I’d probably been with them then quite a few months and we began to get our kit and it came in bits. We got our uniforms and then we got our rifles, we got the old .303 I think they were called. We had by now had the rifles for quite some time but we couldn’t use them because there were no bullets. We then got a lot of bullets and they said, ‘Now then so many of you are going to Yielden’ (which is out towards Rushden) and there was a rifle range. Now then you’ve got to remember by this time I’m 16 and the rifle was as big as I was and we had to go to Yielden. So we all went out to Yielden and of course so many of us lined up, laid down and you’d got Regular Army men training us to fire the guns. I was laying down, I’d got a sack in front and I’d got the gun on the sack and I’m laying down there and I was thinking I’ve got to pull the trigger. I could see when the others had fired it, it kicked back and I’m thinking, oh I’m not half going to have a bad shoulder! I’m laying there with the gun and I’d got it on the target and I heard the others banging off and I couldn’t pull the trigger! And the Corporal said, ‘Church! Pull your rifle!’ So, I’m laying there, I said, ‘Excuse me Sir, I can’t pull!’ He said, ‘Squeeze boy, squeeze!’ And I’m squeezing and there’s a little pressure on the trigger - you feel that pressure and then you get to the harder pressure and it was the second pressure I was having trouble with. He was swearing and cussing and I’m laying there, 16 years of age and I thought I don’t want to be here, I don’t want to be here! I pulled the trigger and I thought I’ve got to fire it and I pulled it and it went BANG and the blooming thing shot back over the top and I got a very badly bruised shoulder. But after that I got quite good at firing.

I enjoyed the camaraderie because believe you me it was a very, very desperate time. Even I at my age I realised that we were in a very desperate situation. I mean my Dad - I was born in the Army - to all intents and purposes I am a Bedfordian. I’ve lived in Bedford all my life and the only time I haven’t been there is now and when I went in the Navy for four years and when I was first born. I was born in a military hospital, St.Margaret’s at Aldershot. My Dad had been a regular soldier and I used to go to camp with him as a little boy and I knew quite a bit about the Army. I went as a young lad of around about 12 to camp. When he came out of the Army in peacetime, before the war, he was in the Territorials and he used to have to go for training even though he’d been a regular soldier and he was now a civilian. He used to take me to Worthing every year and they used to go on the firing range, they used to go for practice with the Terriers and he used to take me. I was a bit of a comic as a kid, I used to fool about and I’d got away with impersonating people. One person I could impersonate very well was Gracie Fields and I used to sing Gracie’s song and as far as I remember I used to do it very well. I used to get half way through and then I’d pack up but anyway we were down at the training camp and we were in this big marquee and they were all having their food, the soldiers, the Terriers. Of course they all knew about this so they made me stand on top of one of the benches and sing Gracie Fields. And I’ll always remember at 12 years of age I got a very big round of applause and I got quite a few coppers and after that they got me up once or twice."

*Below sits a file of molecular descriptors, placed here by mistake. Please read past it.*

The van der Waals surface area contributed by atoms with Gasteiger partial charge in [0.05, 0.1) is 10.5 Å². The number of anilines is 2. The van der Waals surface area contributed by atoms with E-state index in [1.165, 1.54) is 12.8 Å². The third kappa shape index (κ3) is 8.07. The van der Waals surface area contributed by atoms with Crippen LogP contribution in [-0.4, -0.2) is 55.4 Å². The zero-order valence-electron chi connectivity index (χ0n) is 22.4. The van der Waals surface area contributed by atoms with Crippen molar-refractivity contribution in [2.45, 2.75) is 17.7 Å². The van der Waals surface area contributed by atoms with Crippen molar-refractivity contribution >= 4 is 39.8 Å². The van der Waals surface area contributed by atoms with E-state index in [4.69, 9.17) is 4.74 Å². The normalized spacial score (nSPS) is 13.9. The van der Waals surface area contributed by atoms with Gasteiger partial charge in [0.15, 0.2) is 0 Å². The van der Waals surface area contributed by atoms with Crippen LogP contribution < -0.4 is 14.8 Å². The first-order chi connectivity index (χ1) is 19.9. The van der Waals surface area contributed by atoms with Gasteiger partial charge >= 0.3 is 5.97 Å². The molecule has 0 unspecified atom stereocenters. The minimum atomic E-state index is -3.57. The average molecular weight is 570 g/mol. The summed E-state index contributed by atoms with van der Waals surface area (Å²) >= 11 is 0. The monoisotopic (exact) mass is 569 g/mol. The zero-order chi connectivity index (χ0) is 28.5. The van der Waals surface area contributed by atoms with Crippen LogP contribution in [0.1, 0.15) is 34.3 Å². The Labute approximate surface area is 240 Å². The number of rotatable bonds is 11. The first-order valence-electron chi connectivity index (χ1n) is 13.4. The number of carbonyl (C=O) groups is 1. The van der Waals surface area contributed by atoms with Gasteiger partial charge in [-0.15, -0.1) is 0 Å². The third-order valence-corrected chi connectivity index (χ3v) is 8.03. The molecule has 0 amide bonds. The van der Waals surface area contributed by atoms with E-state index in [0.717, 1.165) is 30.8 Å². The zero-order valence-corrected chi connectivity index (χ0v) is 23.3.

But anyway by this time - Dad’s Army was typical at first — but after a few months it became very, very efficient and I’m sure they would have given a very good account of themselves because they did become very good, they were real military men in the end. But we still kept getting ammunition and stuff in dribs and drabs.